The White House is launching
a major campaign against sexual assault on college campuses. Tagged "It's on us," the campaign "seeks to engage college students and all members of campus communities in preventing sexual assault in the first place," and will draw on the cultural clout of partners like video game company Electronic Arts, the NCAA, Viacom's cable channels, and more
Several prominent celebrities will participate in public service announcements aimed at enlisting public support for the campaign, administration officials said, including Cleveland Cavaliers forward Kevin Love and actors Jon Hamm and Connie Britton.
The campaign aims to work
both through a cultural shift making campuses a place "where sexual assault is unacceptable and survivors are supported," and by putting that (hoped-for) new culture into concrete action through bystander intervention and similar programs:
Most men are not comfortable with violence against women, but often don’t speak out because they believe that other men accept this behavior. By getting men involved, we can change this way of thinking and create new social norms. Research shows that bystander intervention can be an effective way of stopping sexual assault before it happens, as bystanders play a key role in preventing, discouraging, and/or intervening when an act of violence has the potential to occur.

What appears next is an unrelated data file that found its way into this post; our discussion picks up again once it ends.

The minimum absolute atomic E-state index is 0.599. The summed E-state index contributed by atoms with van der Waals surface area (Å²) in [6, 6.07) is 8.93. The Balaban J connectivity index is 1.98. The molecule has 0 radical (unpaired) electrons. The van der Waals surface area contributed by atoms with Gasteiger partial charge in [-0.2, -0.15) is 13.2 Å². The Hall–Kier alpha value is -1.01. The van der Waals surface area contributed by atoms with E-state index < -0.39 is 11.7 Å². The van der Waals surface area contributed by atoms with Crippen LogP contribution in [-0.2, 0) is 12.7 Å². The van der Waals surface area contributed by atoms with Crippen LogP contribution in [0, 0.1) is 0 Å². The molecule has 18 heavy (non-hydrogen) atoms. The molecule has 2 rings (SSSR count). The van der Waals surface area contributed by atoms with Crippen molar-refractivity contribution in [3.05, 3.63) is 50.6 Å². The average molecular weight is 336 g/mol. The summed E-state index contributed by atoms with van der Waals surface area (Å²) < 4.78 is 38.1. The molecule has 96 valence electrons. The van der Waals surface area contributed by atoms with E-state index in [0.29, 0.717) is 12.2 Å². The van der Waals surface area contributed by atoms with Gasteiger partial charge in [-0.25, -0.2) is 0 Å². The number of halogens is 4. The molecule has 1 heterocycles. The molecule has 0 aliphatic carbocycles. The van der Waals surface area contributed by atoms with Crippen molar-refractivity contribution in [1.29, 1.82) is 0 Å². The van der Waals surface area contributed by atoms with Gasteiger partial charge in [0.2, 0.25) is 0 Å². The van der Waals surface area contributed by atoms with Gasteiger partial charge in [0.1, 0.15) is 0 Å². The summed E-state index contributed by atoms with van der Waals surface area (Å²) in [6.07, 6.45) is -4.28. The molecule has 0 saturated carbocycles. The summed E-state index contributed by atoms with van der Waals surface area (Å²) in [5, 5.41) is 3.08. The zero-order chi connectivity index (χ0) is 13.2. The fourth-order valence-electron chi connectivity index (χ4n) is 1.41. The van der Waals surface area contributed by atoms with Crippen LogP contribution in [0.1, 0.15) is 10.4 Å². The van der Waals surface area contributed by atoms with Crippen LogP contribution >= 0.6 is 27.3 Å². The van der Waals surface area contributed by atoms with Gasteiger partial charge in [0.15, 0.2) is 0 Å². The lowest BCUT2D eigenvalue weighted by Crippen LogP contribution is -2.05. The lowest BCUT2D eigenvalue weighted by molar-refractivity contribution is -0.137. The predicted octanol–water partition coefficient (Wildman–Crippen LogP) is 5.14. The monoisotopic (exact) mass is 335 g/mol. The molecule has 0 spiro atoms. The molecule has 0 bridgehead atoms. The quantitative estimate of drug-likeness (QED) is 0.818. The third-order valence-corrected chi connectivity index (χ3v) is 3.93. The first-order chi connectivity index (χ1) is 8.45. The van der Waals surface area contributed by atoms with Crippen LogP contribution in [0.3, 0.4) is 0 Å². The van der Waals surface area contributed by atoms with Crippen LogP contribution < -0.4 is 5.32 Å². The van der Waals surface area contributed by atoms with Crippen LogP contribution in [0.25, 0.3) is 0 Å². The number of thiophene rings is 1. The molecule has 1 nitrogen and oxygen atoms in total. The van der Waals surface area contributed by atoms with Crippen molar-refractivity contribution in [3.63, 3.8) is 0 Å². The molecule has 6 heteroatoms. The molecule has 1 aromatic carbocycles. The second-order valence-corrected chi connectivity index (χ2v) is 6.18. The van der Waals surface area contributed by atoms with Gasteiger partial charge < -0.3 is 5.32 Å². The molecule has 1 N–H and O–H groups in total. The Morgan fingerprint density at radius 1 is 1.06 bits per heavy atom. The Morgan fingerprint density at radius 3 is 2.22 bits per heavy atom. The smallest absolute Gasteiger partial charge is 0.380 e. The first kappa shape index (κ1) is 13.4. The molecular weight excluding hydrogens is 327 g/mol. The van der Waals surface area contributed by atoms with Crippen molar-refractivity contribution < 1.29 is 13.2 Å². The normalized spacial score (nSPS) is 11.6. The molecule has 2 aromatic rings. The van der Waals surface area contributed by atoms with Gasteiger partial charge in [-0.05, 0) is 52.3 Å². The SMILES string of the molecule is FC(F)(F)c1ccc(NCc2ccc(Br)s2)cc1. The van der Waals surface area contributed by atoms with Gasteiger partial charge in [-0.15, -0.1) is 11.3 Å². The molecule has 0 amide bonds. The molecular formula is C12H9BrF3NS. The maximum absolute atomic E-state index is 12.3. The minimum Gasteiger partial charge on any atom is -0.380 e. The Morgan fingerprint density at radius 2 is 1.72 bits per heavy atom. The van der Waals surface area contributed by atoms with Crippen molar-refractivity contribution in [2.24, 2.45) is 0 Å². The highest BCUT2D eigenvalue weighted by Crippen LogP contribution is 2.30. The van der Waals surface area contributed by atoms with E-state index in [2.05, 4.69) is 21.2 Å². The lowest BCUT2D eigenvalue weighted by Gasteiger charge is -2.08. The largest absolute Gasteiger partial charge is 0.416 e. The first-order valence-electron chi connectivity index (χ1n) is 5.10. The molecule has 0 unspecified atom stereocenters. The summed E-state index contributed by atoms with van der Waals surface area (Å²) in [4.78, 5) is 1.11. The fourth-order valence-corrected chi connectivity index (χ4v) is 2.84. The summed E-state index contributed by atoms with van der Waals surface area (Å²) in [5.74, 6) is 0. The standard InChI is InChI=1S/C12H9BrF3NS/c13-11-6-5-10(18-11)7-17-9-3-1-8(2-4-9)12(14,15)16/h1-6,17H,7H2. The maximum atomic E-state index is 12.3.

The Obama administration is also investigating dozens of colleges and universities
over their handling—or mishandling—of sexual assault cases. The federal government can issue major fines
to schools that violate reporting laws or otherwise mishandle sexual assault cases; the ultimate federal action
would be to strip colleges of federal funding by declaring them in violation of Title IX. But, as Libby Nelson writes, that option "has never been used. And no one seriously thinks it ever will be" because it is so extreme. That being the case, a lot is riding on "It's on us."